Unlike Bunkueanun, Ekachai was arrested before he could turn himself in. Despite announcing via social media on Friday morning that he would surrender, police intercepted and arrested him on the way. At press time, Ekachai remained behind bars after reportedly failing to raise the bail bond to secure his temporary freedom.
This is not the first time that Ekachai has been locked up. He previously spent more than two years behind bars after being convicted of lese majeste under Article 112.
Life of ordinary-man-turned-activist
A graduate of Assumption University, Ekachai had no interest in politics until the 2006 coup saw the appointment as prime minister of General Surayud Chulanont, who soon later cancelled the two- and three-digit government lottery.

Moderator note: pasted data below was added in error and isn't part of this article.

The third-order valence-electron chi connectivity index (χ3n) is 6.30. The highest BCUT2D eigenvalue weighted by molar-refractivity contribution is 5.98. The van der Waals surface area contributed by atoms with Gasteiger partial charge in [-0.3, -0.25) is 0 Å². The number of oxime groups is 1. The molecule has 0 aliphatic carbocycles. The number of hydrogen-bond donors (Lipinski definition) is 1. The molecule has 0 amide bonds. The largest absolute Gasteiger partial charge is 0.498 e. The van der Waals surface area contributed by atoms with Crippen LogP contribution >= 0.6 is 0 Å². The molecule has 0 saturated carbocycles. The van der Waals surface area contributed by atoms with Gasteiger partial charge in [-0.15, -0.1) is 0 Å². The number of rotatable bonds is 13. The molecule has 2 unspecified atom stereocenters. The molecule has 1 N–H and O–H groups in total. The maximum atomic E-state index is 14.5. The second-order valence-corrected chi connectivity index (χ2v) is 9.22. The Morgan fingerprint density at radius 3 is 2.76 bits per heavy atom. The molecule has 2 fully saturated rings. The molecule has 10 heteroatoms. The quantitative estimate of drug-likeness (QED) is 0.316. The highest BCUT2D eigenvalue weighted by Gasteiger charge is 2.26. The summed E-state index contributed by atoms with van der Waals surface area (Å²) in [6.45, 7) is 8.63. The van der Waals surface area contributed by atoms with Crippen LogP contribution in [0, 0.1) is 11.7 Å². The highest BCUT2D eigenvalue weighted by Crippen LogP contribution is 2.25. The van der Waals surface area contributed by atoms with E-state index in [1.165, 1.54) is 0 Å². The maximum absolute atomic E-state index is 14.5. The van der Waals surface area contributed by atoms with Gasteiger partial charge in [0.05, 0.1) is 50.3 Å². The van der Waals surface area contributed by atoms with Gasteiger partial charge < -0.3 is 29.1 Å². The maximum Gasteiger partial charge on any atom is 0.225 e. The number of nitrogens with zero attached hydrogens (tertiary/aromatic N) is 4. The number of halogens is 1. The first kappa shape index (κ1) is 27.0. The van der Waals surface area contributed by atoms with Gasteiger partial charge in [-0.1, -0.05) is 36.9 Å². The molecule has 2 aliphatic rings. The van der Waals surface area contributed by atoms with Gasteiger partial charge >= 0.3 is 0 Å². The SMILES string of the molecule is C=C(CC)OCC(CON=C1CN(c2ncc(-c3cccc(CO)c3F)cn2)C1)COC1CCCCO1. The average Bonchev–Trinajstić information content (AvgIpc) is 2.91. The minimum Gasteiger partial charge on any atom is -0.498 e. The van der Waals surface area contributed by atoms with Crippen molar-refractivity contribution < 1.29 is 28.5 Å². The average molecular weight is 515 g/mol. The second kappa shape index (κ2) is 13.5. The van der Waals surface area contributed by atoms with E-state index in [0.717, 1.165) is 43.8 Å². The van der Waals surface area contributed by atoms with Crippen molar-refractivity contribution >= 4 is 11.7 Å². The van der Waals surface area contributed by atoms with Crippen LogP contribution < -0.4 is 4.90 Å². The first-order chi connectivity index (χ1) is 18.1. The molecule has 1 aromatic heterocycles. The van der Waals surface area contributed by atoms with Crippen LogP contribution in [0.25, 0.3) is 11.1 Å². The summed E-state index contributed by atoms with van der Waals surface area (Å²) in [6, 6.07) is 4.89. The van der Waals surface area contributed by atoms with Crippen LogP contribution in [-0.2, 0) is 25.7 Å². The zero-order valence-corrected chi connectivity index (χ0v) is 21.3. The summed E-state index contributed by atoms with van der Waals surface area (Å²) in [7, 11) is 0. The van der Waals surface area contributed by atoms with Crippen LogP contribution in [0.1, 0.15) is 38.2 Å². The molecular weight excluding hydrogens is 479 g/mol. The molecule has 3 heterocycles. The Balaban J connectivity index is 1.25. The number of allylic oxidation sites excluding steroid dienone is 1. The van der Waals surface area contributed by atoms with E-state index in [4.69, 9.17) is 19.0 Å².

“I was making my living from that lottery [introduced by the Thaksin Shinawatra-led government]. So, when I suddenly became jobless, I was frustrated,” Ekachai has said about his path towards activism. “Online I discovered lots of information and a heated debate on the state of Thai politics.”
Curious and able to read English, he gained access to loads of information, including some disclosed by the whistleblowing website Wikileaks. He became convinced that Thai media had failed to present a balanced picture of events. Believing that the Thai public should see how outsiders perceived Thailand and its situation, he produced copies of international reports and information and started selling them at Bt20 per piece at red-shirt rallies in 2011.